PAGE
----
I am a child of this era in America, born and raised on a farm, and part of the ‘Boomers’.  The events in the book may have a spark of truth in them, but mostly they come from my life experiences.  As an elementary teacher, I do know children and the actions they would take in any given situation. 

      The book is finished; I am currently editing.  This is the most frustrating part of writing, I think.

Arlee:  Why did you decide to write this book now?  Why not years ago?

 Susan:   I was teaching until 2008, and that consumed my creative passions. Two of my brothers died unexpectedly at ages 46 and 44.  My youngest brother’s death pulled my feet out from under me and dragged me in the sand.  Grieving for them and then my husband’s father, “Dad”, had left me emotionally numb. 

        Finally, my pastor suggested that I write, like I always have-- in response to life.  That was the genesis of this book. 

Arlee:  Is there any particular piece of literature that impacted you, as a writer?

 Susan:   Actually, there is one book among all the influential books I have read: The Source by James Michener.  This was published in 1965 just as I was heading into high school.  I had never read such a huge book.  I had study hall in the library; every day I would pull that monster of a book down from the shelves and be carried away by the quality language and events.  History can grab me and amaze me.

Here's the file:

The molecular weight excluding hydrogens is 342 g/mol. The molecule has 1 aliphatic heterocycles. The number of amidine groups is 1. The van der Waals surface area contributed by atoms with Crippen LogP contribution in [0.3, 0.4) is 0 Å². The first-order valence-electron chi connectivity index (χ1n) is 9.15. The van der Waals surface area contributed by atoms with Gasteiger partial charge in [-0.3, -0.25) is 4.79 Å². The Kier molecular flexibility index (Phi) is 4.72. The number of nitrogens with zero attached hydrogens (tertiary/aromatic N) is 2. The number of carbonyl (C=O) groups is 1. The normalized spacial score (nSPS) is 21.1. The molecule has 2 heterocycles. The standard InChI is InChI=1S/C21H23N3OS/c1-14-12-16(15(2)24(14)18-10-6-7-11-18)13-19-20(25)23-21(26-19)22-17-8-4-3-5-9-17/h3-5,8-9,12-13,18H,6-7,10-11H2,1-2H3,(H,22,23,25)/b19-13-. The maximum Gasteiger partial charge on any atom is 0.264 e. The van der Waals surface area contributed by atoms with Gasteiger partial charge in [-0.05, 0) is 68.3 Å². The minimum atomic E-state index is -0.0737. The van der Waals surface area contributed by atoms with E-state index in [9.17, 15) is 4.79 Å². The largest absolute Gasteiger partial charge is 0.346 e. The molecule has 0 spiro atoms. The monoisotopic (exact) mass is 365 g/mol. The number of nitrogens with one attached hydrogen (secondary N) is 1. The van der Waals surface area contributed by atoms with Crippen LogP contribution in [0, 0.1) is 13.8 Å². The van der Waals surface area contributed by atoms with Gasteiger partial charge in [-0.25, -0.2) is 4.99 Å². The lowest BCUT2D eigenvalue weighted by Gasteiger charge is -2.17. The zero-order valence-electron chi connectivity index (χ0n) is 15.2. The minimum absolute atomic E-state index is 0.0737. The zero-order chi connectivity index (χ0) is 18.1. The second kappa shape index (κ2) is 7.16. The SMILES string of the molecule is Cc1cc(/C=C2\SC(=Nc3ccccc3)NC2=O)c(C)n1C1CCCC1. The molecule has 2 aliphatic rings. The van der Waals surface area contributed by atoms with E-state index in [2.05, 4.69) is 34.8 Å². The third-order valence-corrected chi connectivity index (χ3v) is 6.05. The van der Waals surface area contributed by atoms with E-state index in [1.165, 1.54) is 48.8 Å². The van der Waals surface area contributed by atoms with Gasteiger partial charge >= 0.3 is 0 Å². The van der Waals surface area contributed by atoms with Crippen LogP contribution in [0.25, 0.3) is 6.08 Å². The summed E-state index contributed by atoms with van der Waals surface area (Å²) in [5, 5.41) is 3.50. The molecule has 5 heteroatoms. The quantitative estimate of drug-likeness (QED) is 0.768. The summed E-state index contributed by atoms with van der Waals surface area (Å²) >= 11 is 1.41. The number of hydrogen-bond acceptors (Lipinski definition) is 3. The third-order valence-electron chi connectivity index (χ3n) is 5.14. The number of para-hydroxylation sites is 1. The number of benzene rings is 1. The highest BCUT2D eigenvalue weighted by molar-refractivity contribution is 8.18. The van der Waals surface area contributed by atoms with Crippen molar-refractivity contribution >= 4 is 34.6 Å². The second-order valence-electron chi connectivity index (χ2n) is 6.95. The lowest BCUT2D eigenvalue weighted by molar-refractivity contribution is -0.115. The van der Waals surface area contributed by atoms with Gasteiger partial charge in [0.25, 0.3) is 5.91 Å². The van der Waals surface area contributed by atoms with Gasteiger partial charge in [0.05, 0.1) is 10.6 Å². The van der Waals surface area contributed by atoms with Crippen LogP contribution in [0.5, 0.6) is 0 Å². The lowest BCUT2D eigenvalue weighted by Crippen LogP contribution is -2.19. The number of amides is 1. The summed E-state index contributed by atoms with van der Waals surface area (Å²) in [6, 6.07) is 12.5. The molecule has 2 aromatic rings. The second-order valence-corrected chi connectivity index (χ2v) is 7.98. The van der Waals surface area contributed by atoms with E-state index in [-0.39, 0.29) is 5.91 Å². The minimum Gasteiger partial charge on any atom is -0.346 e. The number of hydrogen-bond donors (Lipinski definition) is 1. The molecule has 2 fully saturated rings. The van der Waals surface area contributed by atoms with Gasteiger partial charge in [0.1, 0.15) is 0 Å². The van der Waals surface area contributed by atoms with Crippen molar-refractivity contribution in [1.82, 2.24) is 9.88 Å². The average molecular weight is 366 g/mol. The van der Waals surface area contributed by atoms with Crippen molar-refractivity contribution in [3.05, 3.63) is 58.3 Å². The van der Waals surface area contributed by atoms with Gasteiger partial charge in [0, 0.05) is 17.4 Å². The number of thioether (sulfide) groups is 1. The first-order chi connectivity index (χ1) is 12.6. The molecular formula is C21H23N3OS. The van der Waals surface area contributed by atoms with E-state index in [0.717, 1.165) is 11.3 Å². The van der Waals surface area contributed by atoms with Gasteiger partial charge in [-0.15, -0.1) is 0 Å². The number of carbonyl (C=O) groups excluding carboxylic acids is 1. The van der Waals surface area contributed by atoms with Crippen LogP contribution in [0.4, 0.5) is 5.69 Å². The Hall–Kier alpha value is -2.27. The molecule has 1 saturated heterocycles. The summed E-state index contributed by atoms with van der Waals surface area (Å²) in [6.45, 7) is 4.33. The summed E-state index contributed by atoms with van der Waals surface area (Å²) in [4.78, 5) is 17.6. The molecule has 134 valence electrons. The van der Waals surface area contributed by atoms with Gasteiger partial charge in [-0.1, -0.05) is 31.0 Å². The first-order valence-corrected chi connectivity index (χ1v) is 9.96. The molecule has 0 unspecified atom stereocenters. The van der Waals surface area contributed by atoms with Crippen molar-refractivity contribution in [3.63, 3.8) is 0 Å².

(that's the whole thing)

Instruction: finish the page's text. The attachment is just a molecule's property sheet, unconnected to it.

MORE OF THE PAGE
It was the idea of “layers” of archeology as applied to the layers of writing in a piece of literature that was an epiphany.  Characters are really complex people, multi-dimensional.  Going back in time through the archeological dig was parallel to discovering the characters through their ancestors. 

      The importance of understanding history—our own family’s history, as well as world history—is vital to growth as a person.  I am beginning to appreciate that more and more as I ‘mature’.
The Mark Twain Cave photo was taken in 1959; we were so eager to run to the cave entry, and instead forced to get the photo taken.

Arlee:  What personal characteristics affect your writing? 

Susan:    My sister has informed me that I am positively “dripping with empathy”.  It is true.  I am also compelled to write, not as an obsession, but as a way to make sense of being.

Arlee:  Well, the time is almost up.  Last question:  What can writers do to improve their own writing?

Susan:   My suggestions:  Read quality writing; and, read literature outside one’s own genre.  Too many writers limit themselves to their own area of interest, and that can make their prose stutter to a stand-still.